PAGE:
Jim C. Hines (jimhines) wrote,
Jim C. Hines
jimhines

Savor the Moments

Good morning!  I’m not actually online today.  This week I’m writing these blog posts from the past!

Except for today, because I didn’t actually write this one.  Today’s post was written (also in the past!) by Jon Gibbs, author of the novel Fur-Face, and founder of Find A Writing Group.

Jon also maintains an interesting and useful writing blog, one I’ve been following for a while now.  My thanks to Jon for helping to fill in this week while I’m away.

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I’ve been a fan of Jim’s writing and blogging skills for a long time, so you can imagine how thrilled I am to be posting an entry here on his blog.  I hope I can justify his confidence in me.

Savor the Moments

A career in writing is not for the faint of heart.  Writers go through a huge amount of negative before they ever get published, and (I suspect) even more of it afterwards. 

Before he/she ever makes that first short story sale, a writer can expect to receive rejection after rejection from editors and slush readers, most of whom offer little or no feedback or encouragement.  Critiques from fellow writers, however well-meaning, tend to focus on what doesn’t work, and though that’s to be expected (it’s the point of them, after all), they too can be a bit of a downer. 

Then there’s a writer’s family and friends.  I’m fortunate in that the people who matter in my life are incredibly patient and supportive about my fiction habit, but many folks aren’t so lucky.  Spend some time around other writers and you’ll hear plenty of stories about family and so-called friends either belittling, or even mocking their efforts.

“If there’s so much negative, why bother?” I hear you ask, as if we could ever stop making up stories.

In truth, many folks do give up.  You may well know some of them.  They got to a point where they couldn’t take the negative anymore, so they told themselves whatever they needed to hear to justify giving up on their dream, and settled for something less.

How can we avoid that same fate?  I can think of three ways, which I’ll offer in reverse order:

#3  Never refer to yourself as ‘unpublished.’
Whether you’ve just started writing, or you’ve been submitting stories and novels for thirty years without a single publishing credit to your name, you’re not ‘unpublished’ you’re a ‘not yet published’ writer, and don’t let anyone tell you different.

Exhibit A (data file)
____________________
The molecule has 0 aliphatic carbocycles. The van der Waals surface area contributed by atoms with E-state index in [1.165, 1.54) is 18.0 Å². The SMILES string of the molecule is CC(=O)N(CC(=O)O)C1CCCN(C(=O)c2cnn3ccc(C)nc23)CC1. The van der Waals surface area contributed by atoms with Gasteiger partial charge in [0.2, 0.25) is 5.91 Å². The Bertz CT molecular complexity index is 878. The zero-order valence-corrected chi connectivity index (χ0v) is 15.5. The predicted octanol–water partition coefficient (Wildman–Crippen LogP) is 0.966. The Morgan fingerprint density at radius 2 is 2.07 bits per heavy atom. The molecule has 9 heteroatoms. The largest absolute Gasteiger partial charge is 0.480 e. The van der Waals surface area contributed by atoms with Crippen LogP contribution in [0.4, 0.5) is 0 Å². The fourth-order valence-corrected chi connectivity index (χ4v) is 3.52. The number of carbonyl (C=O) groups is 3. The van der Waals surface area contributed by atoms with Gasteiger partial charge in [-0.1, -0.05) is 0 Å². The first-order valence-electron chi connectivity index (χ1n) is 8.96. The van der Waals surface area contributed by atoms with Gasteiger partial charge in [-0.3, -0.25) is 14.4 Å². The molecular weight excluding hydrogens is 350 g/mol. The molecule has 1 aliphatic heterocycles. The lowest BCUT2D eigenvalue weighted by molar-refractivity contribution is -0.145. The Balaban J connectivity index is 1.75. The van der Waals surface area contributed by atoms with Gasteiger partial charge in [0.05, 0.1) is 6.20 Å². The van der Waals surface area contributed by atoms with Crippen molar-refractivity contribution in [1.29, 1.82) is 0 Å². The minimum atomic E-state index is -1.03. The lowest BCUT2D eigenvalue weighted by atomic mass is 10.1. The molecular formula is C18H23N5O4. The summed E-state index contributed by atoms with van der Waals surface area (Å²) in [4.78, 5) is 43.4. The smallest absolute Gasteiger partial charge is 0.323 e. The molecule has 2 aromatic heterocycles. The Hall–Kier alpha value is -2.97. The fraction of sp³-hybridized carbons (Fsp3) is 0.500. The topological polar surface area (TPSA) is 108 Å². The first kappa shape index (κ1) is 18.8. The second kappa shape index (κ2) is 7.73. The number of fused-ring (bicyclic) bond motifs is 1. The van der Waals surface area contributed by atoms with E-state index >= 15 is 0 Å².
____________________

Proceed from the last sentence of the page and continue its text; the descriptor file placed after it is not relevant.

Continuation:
#2  Spend time with other writers.
It doesn’t matter whether it’s a critique group, a workshop, a conference, or even hanging out with like-minded scribblers online.  So long as those folks aren’t having a pity party, spending time with them will do your confidence the world of good. 

#1  Learn to savor the moments.
“Moments?” you say.  “What moments?  I’ve never even been published.   I’ve never had a moment.”  Oh, you have them all right, but do you stop to enjoy them?  Remember that feeling you get when a new story idea comes to you, or you come up the first few lines of a new project, or print out a finished first draft?  Most other folks could never do those things (though a surprising number seem to believe they could if they only had the time).  Take a few seconds to appreciate that.

Every time you submit a story, take a ‘moment’ to feel proud of yourself.  Heading out to a writing group or some other writerly-type meeting?  When you pull up in the car lot, sit back awhile and savor the feeling of a dream pursued.  

When you get a rejection with a ‘not this time, but please try again,’ make sure you appreciate what that means.  That editor’s telling you he/she liked your writing.  Your story didn’t suck, it just wasn’t right for that publication at that particular time.  Every now and then you’ll get a hand-written note of advice/encouragement (or the email equivalent), sure, it’s still a rejection, but someone thought enough of what they saw to offer you some encouragement.  Set some time aside to enjoy that feeling.

Non-writer might question why any of the above is worth celebrating.  Ignore them.  Taking pleasure in your minor achievements helps you stay positive and fortifies your dream.  That’s always a good thing.

How about you?

What moments will you savor in the coming weeks?

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Born in England, Jon Gibbs now lives in the USA, where he’s the founder and proud member of The New Jersey Authors’ Network and FindAWritingGroup.com.  His debut novel, Fur-Face (Echelon Press) is available from Amazon.com (Kindle) and in other e-formats at OmniLit.com.

When he’s not chasing around after his three children, Jon can usually be found sitting in front of the computer in his basement office. One day he hopes to figure out how to switch it on.

Mirrored from Jim C. Hines.

Tags: jon gibbs, writing
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